There were tears, more than I expected, from others and myself. With a couple of exceptions, everyone who I really cared about from my life in Sydney was assembled in this parking lot, parting at the end of one of the best weekends you could imagine. A weekend at a friend’s cottage on the beach had been followed by potentially The Best Monday of All Time – a full day canyoning trip through Sleeping Gods Canyon near Thames. This epic day was full of abseiling, waterfalls, cliff jumping, and general awesomeness. It was at the end of all of this that finally, we said goodbye.

Canyon Crew OLYMPUS DIGITAL CAMERAThe rest of the crew split up, a couple were spending another couple of nights on the beach, a couple more hanging around Auckland for job interviews and tattoos, and a couple of others were heading back to Sydney in the morning. They’ll all be back in Sydney now, and I have no doubt the schemes for drinks and parties and missions are well under way. Sydney certainly wouldn’t have been the same without our crew, and the amazing times we’ve had are pretty much unforgettable. I’m lucky enough to have forged friendships with some amazing people, people who I have no doubt I’ll meet up with again, perhaps in Cusco, perhaps in Vancouver. Already can’t wait for the next adventure!

Tim and I drove towards the centre of the North Island, and prepared for the beginning of our solo adventure through New Zealand for the next few weeks.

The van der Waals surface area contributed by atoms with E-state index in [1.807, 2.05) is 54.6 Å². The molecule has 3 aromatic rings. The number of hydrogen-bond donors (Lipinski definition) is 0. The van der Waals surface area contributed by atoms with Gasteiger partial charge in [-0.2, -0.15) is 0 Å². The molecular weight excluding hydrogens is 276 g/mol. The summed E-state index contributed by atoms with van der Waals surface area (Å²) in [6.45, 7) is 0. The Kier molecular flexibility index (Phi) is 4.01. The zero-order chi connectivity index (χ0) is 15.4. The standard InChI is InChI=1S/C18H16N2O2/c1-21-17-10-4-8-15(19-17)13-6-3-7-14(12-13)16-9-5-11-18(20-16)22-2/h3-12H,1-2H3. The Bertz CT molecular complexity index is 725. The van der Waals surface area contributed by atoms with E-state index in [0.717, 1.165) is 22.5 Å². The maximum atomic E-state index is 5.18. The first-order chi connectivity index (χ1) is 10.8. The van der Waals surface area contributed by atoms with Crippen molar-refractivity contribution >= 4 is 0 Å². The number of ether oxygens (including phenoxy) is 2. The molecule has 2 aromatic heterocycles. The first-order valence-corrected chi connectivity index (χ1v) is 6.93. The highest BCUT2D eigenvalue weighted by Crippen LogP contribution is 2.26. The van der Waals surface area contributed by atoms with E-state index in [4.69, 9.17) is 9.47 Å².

Steam and Caves

We left Coromondel for Rotorua, where the smell greeted us before much else. There is a huge amount of geothermal activity in the area surrounding Rotorua and Taupo, which are situated in Central North Island in New Zealand. So much so that places in the centre of town are steaming pools of sulfur. In places, sections of brick or cobblestone pathways will be blocked off, due to the bubbling water surfacing through the infrastructure. Despite the rotten-egg smell, Rotorua is the host of many pleasures to keep a tourist entertained for at least a couple of days. There are a limited number of places that the public can access warm sulfur pools for free, but they tend to be a bit tricky to get to. We visited Hell’s Gate, one of the commercial offerings, and after a walk around the grounds, which were full of pools of varying heats (some reaching far above the boiling point of water, possible due to the high mineral content of the water,) we indulged in a mud bath and sulfur soak. Frankie says relax.